Foster Parent Training

Is there special training to become a Foster Parent?

Yes, the Our Kids’ PRIDE (Parent Resources for Information, Development, and Education) Pre-service training for foster and adoptive parents will assist you in deciding if becoming a Foster or Adoptive Parent is right for you and your family.

  • The importance of teamwork;
  • Co-Parenting techniques to work with the birth family;
  • Meeting developmental needs of the child in your care;
  • Helping children with loss and attachment and the effects of trauma;
  • Strengthening families; and
  • Continuing family relationships.
What training does a Foster Parent receive?

The Our Kids’ PRIDE (Parent Resources for Information, Development, and Education) model is based on specific competencies (knowledge and skills) needed to successfully perform the tasks of Foster and Adoptive care.

  • The importance of teamwork;
  • Co-Parenting techniques to work with the birth family;
  • Meeting developmental needs of the child in your care;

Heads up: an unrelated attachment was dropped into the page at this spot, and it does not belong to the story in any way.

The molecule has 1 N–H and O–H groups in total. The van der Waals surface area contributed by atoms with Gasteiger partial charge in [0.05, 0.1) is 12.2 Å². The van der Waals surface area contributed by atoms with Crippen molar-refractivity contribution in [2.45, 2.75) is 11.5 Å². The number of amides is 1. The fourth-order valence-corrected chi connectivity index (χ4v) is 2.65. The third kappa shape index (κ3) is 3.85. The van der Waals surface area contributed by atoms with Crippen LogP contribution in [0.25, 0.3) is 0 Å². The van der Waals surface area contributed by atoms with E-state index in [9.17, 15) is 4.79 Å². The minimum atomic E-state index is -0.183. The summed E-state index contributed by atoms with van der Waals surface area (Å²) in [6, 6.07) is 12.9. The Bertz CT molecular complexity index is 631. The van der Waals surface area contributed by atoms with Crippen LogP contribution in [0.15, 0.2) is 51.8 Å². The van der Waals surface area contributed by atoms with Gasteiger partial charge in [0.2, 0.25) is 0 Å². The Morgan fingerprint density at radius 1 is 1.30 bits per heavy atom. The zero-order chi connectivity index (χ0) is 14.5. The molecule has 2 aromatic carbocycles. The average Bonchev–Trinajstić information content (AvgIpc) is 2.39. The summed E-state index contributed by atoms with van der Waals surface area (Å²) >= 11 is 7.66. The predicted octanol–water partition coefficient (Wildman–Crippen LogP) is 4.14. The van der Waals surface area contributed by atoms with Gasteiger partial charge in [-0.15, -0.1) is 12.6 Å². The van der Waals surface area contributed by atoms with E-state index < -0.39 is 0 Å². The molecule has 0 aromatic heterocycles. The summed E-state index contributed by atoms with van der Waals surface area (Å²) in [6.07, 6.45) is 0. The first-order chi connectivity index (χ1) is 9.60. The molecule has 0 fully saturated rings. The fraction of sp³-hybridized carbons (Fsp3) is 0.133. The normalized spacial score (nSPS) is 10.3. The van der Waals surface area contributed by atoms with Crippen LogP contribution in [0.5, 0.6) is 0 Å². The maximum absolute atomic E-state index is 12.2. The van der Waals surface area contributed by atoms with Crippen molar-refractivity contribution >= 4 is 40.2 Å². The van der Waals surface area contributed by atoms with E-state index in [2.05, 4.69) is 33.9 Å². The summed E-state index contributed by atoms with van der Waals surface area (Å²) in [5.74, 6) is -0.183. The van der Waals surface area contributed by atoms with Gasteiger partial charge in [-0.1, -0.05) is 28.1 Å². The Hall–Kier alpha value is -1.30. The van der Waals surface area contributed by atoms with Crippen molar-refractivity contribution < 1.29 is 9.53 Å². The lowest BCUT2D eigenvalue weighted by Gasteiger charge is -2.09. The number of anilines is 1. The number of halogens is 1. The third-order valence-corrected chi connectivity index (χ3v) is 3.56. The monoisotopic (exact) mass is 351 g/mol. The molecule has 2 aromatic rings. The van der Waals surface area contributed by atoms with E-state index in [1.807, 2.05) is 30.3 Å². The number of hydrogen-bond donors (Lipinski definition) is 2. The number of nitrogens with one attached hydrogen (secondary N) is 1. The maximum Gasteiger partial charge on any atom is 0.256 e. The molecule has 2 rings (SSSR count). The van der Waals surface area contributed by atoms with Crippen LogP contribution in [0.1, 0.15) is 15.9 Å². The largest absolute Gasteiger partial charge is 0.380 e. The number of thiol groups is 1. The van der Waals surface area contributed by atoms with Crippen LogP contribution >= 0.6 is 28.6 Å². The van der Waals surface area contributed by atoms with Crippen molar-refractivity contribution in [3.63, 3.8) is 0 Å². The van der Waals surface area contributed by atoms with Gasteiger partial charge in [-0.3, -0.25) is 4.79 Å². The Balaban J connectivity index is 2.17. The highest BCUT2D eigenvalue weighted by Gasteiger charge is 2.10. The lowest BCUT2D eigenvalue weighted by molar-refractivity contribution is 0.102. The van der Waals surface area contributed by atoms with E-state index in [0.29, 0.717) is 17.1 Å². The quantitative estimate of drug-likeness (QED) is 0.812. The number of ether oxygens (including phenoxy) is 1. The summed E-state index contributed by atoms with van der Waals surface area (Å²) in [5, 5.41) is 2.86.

• Helping children with loss and attachment and the effects of trauma;
  • Strengthening families; and
  • Continuing family relationships.

Foster Parents must complete a minimum of 21 hours of training.

What kind of continuing training and education is required once I become a Foster Parent?

Each year a Foster Parent must complete 8 hours of in-service training. Within the first year of licensure:

  • Training on Psychotropic Medications,
  • Water Safety Training, and
  • Trainings regarding understanding behaviors and the effects of trauma will be required as part of this in-service training program. These trainings are offered in the classroom and as on-line trainings.
What is a Home Study?

A Home Study is comprehensive assessment of the family and the physical environment of the home.

  • It is completed when a Licensing Counselor goes to the actual home of the perspective applicant and completes a thorough assessment of the physical environment that describes the home and reports on the health and safety of the home.
  • It also is a complete description and assessment of every adult who resides in the home which will include health and financial information, background screenings, references and commitment to PRIDE Competencies. Frequent visitors to the home will also be noted in the Home Study as well as their completed background screenings.
How long does a Home Study take?

The comprehensive Home Study begins at the initial home visit by the Our Kids Licensing Specialist. There are a minimum of two (2) home visits by the Licensing Specialist. The initial home visit is prior to training and a second visit occurs during the PRIDE Training Course. The Home Study is a process that begins at the time of your first home visit and is completed during your time in training.

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